Includes: 1) Platonov ('71) Play adapted from fragments of Chekhov's first full-length play, sometimes known as the "Play without a Name" or Fatherlessness." Platonov is a village schoolteacher whose high ideals and unflag... more »ging criticism of provincial life render him irresistable to the women he meets. With Rex Harrison, Sian Phillips and Clive Revill. 2) The Wood Demon Play adapted for TV with Ian Holm and Francesca Annis. It is Leo ZHELTUKHIN's birthday, and friends and neighbors are joining him for lunch. 3) The Proposal ('59) One-act play about the tendency of wealthy families to seek other wealthy families to increase their estates by encouraging marriages that made good economic sense. 4) The Wedding (61) Story adapted for TV. A bridegroom's plans to have a general attend his wedding ceremony backfire when the general turns out to be a "lowly" naval captain. 5) The Seagull ('78) Play adapted for TV in which a struggling writer Konstantin becomes enamored by a visiting young actress Nina. With Anthony Bate, Stephen Rea and Michael Gambon. 6) An Artist's Story ('74) A film adaptation of the Chekhov short story in which an artist bored with country life challenges a charity worker's ideals. With Patrick STEWART. 7) Uncle Vanya ('70) Play adapted for TV with Anthony Hopkins, Freddie Jones and Ann Bell. When your life has been spent supporting a distinguished relative, what do you do when he turns out to be not so distinguished after all? 8) Uncle Vanya ('91) Studio production of Chekov's wistful masterpiece with David WARNER as the retired prof whose return sets in motion a typically Chekovian comic tragedy of lost hopes, stifled passion and belighted ideas. With Ian Bannen, Ian Holm, Rachel Kempson and Mary Elizabeth Mastrantonio. 9) The Three Sisters ('70) Play adapted for TV with Janet Suzman, Eileen Atkins and Michele Dotrice as the Prozorov sisters who dream of returning to Moscow after eleven years of living in a provinvcial Russian town. 10) The Cherry Orchard ('62) Madame Ranyevskaya returns to Russia after some years in Paris & finds that the family estate has gone to seed.Can the precious cherry orchard be saved from the axe? With John Gielgud, Peggy Ashcroft and Judi Dench. 11) The Cherry Orchard ('81) Sensing that revolution was about to put an end to privileged and protected ways of life, Chekhov wrote with sympathy for the complacent gentry, but also with excitement for the future. With Judi Dench, Bill Paterson and Timothy Spall.« less
M. A Newman | Alexandria, VA United States | 01/30/2009
(5 out of 5 stars)
"I went through a period when I was studying Russian language in which I was tired of reading Chekhov. I regard this as a period of temperary madness which I am thankfully past. If asked, I would say that I am an unconditional fan.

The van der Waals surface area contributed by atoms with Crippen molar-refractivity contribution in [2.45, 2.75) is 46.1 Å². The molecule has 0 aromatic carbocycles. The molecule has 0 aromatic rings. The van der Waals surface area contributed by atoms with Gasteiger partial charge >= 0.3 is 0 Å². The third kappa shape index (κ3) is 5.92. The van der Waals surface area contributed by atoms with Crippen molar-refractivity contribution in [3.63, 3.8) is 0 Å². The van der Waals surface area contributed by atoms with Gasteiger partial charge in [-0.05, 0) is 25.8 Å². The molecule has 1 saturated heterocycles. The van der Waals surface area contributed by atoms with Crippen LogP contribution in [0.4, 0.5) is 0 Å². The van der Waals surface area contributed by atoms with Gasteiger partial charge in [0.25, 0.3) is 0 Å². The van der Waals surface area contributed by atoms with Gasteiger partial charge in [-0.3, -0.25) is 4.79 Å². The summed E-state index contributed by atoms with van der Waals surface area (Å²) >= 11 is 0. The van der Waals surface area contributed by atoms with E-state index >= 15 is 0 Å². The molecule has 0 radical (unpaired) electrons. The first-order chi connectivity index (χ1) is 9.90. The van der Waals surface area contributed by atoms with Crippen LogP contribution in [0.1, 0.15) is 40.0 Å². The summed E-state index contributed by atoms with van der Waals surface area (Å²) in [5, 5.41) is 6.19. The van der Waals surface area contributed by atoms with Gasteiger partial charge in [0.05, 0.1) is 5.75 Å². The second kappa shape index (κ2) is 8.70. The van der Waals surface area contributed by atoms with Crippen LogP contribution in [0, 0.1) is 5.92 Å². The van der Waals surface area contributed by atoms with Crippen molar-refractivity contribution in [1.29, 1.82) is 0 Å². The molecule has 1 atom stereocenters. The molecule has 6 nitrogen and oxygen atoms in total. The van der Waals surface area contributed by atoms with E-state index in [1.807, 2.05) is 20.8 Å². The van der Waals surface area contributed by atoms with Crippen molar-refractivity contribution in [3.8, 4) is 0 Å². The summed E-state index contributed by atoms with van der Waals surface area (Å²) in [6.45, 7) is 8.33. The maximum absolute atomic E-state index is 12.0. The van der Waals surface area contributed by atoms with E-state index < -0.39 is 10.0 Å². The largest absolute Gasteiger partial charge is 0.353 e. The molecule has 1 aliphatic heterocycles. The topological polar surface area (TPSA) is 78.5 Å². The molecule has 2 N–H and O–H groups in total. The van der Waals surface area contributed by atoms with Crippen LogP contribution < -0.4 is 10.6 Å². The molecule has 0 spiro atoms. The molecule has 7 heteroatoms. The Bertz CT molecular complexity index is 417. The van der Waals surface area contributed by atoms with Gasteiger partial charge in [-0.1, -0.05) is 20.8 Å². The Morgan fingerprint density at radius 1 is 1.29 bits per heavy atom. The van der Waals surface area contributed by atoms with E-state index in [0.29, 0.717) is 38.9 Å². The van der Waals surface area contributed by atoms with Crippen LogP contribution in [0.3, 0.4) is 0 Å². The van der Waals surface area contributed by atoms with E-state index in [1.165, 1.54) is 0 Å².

One need not be familiar with Chekhov's work to appreciate this colleciton of plays staged by the BBC. It really does contain some gems. The most outstanding work on this collection, and it would be worth it if it had this play alone on it, is The Cherry Orchard with Judi Dench. All I can say is WOW! What a marvelous cast, this is the ideal version of this, the most Russian of all plays. Anyone who wishes to understand Russian society should first see this play and this version of the play. I am hoping that someday someone might do this play and set it in the "new Russia." It would require only a slight degree of updating. Rather than reflect on the end of serfdom, one can meditate on the end of the Soviet Union (it amounts to the same thing, really).
There are other plays in the collection. There is an excellent staging of Three Sisters (Janet Suzman is wonderful here), Uncle Vanya and the Seagull. All are very well done. There are few better ways to discover all the plays of Chekhov in such an easy and accessable manner. One can only look forward to further collections of classic dramatists from the BBC."
One of the best Vanyas ever in English
Tim | 05/05/2009
(5 out of 5 stars)
"I have not had time to go through this entire set, but have watched the included version of Uncle Vanya with Ken Jones as Vanya and a young Anthony Hopkins as the doctor. Jones is one of the best Vanyas I have seen; his histrionics are presented in a sustained crescendo that ends in a state of absolute meltdown. Vanya is a very difficult role since the actor must constantly ride this wave of emotion without blowing it. Jones is remarkable, so is Anthony Hopkins as Astrov and Jennifer Armitage as Sonja. There seem to be some minor liberties with the text but it all works well."
Oppicelli Ernesto | 10/13/2008
(5 out of 5 stars)